Edward John Doell, husband, father, and grandfather died peacefully at home surrounded by his three children and friends on August 22, 2021.
It is with a mixture of love, gratitude, memories and sadness that his family and friends say goodbye.
He lived a long and adventurous life.
Edward John Doell was born December 10, 1922 in Wetonka, South Dakota to John and Anna Doell. He was the youngest of four children and the only boy in the family. His parents moved the family to a farm in Minnesota, just north of Detroit Lakes in 1926.
He was a child of the Great Depression attending a one room grade school through the eighth grade. It was very difficult financially for his family and his work on the family farm was important to their survival. He did not attend high school, but learned the value of hard work and the dollar at an early age.
Hopping on a freight train with a friend, he came to Portland in January 1942. He followed one of his older sisters, Helen, and worked in the shipyards. He enlisted in the United States Army in April 1942, four months after Pearl Harbor. He received basic training at Camp Swift, Texas and advanced training in the Signal Corps (communications) at Camp Crowder and Fort Polk, Louisiana.
He was deployed to Tunisia, North Africa in February of 1943. In July 1943 he was sent to Sicily where he served until October of 1943. After Sicily, he was stationed in England for seven months where he trained for the invasion of the European continent.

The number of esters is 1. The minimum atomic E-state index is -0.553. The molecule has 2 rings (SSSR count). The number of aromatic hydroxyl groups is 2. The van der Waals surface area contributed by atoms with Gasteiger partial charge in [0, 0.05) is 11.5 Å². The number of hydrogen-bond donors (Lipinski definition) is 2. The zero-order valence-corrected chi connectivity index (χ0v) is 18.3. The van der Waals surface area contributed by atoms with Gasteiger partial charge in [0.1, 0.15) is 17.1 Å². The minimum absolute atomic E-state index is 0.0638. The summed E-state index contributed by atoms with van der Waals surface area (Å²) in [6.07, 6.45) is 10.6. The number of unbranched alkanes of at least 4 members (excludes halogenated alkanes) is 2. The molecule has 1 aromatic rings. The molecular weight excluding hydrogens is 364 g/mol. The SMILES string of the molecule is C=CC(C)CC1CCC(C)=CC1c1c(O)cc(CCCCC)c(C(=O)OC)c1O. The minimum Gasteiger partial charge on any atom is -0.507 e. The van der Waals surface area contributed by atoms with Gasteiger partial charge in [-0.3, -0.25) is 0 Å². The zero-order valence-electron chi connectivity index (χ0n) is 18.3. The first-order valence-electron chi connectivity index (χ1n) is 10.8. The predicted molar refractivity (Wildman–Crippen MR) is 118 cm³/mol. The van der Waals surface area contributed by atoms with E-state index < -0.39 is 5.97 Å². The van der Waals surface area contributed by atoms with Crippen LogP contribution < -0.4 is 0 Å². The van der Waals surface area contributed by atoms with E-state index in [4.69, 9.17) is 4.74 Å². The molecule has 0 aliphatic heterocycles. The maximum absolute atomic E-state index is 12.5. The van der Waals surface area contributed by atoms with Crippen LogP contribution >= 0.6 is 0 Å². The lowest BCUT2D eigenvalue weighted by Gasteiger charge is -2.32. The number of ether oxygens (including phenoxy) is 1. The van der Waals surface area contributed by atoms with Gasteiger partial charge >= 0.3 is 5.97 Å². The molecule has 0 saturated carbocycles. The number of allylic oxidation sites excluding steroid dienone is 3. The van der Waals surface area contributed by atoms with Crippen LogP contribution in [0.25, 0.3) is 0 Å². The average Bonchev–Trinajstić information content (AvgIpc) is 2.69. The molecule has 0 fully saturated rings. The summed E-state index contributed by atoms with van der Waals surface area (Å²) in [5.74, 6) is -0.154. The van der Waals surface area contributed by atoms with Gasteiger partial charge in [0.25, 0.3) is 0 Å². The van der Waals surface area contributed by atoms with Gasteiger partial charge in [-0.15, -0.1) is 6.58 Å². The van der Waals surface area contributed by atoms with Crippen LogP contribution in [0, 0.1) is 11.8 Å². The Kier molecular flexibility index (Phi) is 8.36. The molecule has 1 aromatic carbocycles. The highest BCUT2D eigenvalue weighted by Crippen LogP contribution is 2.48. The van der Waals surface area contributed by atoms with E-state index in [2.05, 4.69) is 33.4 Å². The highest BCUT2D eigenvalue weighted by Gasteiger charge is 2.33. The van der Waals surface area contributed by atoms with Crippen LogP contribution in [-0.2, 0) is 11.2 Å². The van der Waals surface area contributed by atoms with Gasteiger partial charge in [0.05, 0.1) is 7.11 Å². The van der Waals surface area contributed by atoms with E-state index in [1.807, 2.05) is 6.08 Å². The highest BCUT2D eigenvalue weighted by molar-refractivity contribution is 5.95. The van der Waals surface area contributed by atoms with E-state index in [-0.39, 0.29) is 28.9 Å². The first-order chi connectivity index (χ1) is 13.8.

Edward landed on Utah Beach, D-Day plus one with General Hodges, the First Army and the 302nd Signal Corps Battalion. He served as communications liaison between the First Army Headquarters, Fourth Armored Division and Eighty-Second and One Hundred First Airborne Divisions. In mid-July of 1944 the 302nd Signal Corps Battalion was pulled back to England after the Battle of Saint-Lo. Within a week of returning to England he was re-deployed to France with General Patton’s Third Army Headquarters. He was assigned to the Third Army Headquarters for the remainder of the war. He served in Patton’s “breakout” from Normandy, “sweep” of the Brest Peninsula and the march across France to the battle in Alsace-Lorraine where the Third Army was mired down in October – November 1944, until Metz fell to the Americans in late November.
The Third Army was billeted at Metz-Nancy, France in November – December of 1944.
In December 1944 – January 1945 Ed Doell served in the operation that became known as the Battle of the Bulge.
In late March of 1945 he entered Germany with the Third Army. Ed was a second day liberator at Dachau. He was stationed in Heidelberg until he returned to the United States in December 1945. He received an honorable discharge from the Army as a Staff Sergeant at Fort Lewis, Washington.
Ed married Margaret Mary Lash in Portland, Oregon in 1948. They made their home in Portland where they raised three children, Steve, Barbara and Debora. They have two grandchildren, Scott and Lisa Doell.